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Hello guys, me again, things are progressing right along, thanks to all of your help! I have a question on Ballast for my n scale track. I am interested in learning some of the various techniques. I have been to YouTube and a few other sites and saw some good ideas to try. I especially like the video from Midwest Model RR as he used a dry adhesive. You just mix the resin with the ballast, spred it around, spray it with water. wipe off the track with a rag and the next day after it is dried, ballast remains in place. I emailed them for details and it seems this product was no longer available but he said that DAP Weldwood Plastic Resin Glue would be the next best thing. Has anybody tried this? Am interested in hearing ballasting techniques of others. As always, any help will be appreciated and Thank you.
 

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Fixing ballast to cork roadbed.

Another method for ballast glue, is to use white glue with a little bit of dish soap to break up the surface tension. The glue water mixture is applied with an eye dropper.It takes a little time and it works OK.
Regards,tr1
 

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The white glue/detergent is easy to use and readily
available at groceries, drug stores and big box stores.

Don
 

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Hello guys, me again, things are progressing right along, thanks to all of your help! I have a question on Ballast for my n scale track. I am interested in learning some of the various techniques. I have been to YouTube and a few other sites and saw some good ideas to try. I especially like the video from Midwest Model RR as he used a dry adhesive. You just mix the resin with the ballast, spred it around, spray it with water. wipe off the track with a rag and the next day after it is dried, ballast remains in place. I emailed them for details and it seems this product was no longer available but he said that DAP Weldwood Plastic Resin Glue would be the next best thing. Has anybody tried this? Am interested in hearing ballasting techniques of others. As always, any help will be appreciated and Thank you.
MercerMike;

I have used the dry adhesive (Weldwood) method. It works well enough, but the adhesive is expensive, and smells a little bit. I frankly, prefer to use dilute white glue.

To lay the ballast on my N-scale track, I use a 5oz. Dixie cup bent inward to form a pouring spout. I pour a line of ballast along the center of the track, then run an old toothbrush along this line. it spreads the ballast out quite nicely, including pushing some from inside the rails to the area outside them. I run the toothbrush along each rail spanning the rail with the bristles of the toothbrush. This distributes the ballast, both between the rails, and outside them. The ballast is swept off the tops of the ties and into the spaces between them.

I use an artist's brush to form the final shape of the ballast, and clean any ballast out of the rail web, where it would cause problems. Be particularly careful around turnouts. Make sure there are no ballast grains in the throwbar area.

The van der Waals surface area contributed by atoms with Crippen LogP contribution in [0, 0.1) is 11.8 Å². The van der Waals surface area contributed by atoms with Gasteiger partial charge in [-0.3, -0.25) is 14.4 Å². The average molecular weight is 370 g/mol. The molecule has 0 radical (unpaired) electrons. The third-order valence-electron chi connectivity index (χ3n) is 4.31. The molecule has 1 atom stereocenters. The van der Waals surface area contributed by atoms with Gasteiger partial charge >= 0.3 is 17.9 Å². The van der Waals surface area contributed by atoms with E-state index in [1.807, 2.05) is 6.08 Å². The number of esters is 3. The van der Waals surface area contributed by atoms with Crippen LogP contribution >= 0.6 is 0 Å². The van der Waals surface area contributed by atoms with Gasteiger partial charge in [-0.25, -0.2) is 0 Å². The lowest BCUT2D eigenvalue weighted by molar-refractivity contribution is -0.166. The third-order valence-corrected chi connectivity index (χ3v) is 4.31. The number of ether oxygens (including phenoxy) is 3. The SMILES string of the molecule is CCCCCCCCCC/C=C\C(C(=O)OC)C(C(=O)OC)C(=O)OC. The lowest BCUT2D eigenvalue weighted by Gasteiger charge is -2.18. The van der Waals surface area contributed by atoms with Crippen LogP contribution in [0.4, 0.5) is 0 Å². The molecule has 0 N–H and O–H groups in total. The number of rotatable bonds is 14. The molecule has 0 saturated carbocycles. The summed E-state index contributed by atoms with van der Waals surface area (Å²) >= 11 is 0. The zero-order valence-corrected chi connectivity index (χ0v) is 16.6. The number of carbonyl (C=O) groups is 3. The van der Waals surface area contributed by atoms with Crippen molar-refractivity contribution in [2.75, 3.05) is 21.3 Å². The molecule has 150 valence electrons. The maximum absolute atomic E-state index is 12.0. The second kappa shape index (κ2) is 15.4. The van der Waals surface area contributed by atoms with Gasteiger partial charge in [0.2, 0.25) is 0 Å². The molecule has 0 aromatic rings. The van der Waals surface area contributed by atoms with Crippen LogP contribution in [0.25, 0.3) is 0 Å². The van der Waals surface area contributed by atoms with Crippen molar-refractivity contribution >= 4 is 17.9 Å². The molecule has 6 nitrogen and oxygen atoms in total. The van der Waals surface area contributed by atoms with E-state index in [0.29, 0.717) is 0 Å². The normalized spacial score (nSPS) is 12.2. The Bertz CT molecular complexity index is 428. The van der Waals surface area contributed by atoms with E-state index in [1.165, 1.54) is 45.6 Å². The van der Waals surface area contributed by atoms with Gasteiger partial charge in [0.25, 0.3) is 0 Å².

To start the gluing down process, I first spray tap water mixed with a bit of alcohol from a household pump spray bottle held 12"-18 " above the track. This first spray is very light. I want to get the ballast, and track, damp, but not really wet at this point. The idea is to hold the ballast lightly in place. Next, I dribble drops of diluted white (Elmer's) glue onto the ballast about a drop per inch of track. The glue is mixed with two parts glue, one part alcohol, and four parts water. Then I spray water over everything again, this time a little heavier. Now I want the ballast to get wet, but not wet enough to be "eroded" out of place, and dripping off the sides of the track. I let everything dry overnight. The next day I check the ballast to see how well it is glued in place. It's usually necessary to repeat the water spray, glue drop, water spray, process at least one more time, sometimes several. The end product will be ballast that is quite firmly attached to the layout.

Good luck, have fun;

Traction Fan:smilie_daumenpos:
 

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I use a similar method to Traction Fan, but I try to stay away from alcohol because if it hits any surface paint it will make that paint run and dye into unwanted areas (even ballast sometimes if there's paint under the ballast).

So I first spray with a fine mist of tap water + a drop or 2 of dish soap mixed. Then when wet, I'll use a dropper of 50/50 water + white glue mix, with a drop or 2 of dish soap mixed.

The key is in the initial spray steps, and making sure you have a spray bottle that truly gives off a fine mist spray. Too many spay bottles claim a fine mist, but then the water starts to bead up on the head and before you know it, it is dripping heavy drops of water all over your layout beneath you. After testing a few spray bottles, I found these little beauties worked perfectly: https://www.amazon.com/Birch-Portable-Mister-Personal-Beauty/dp/B01MR2D9BQ/
 
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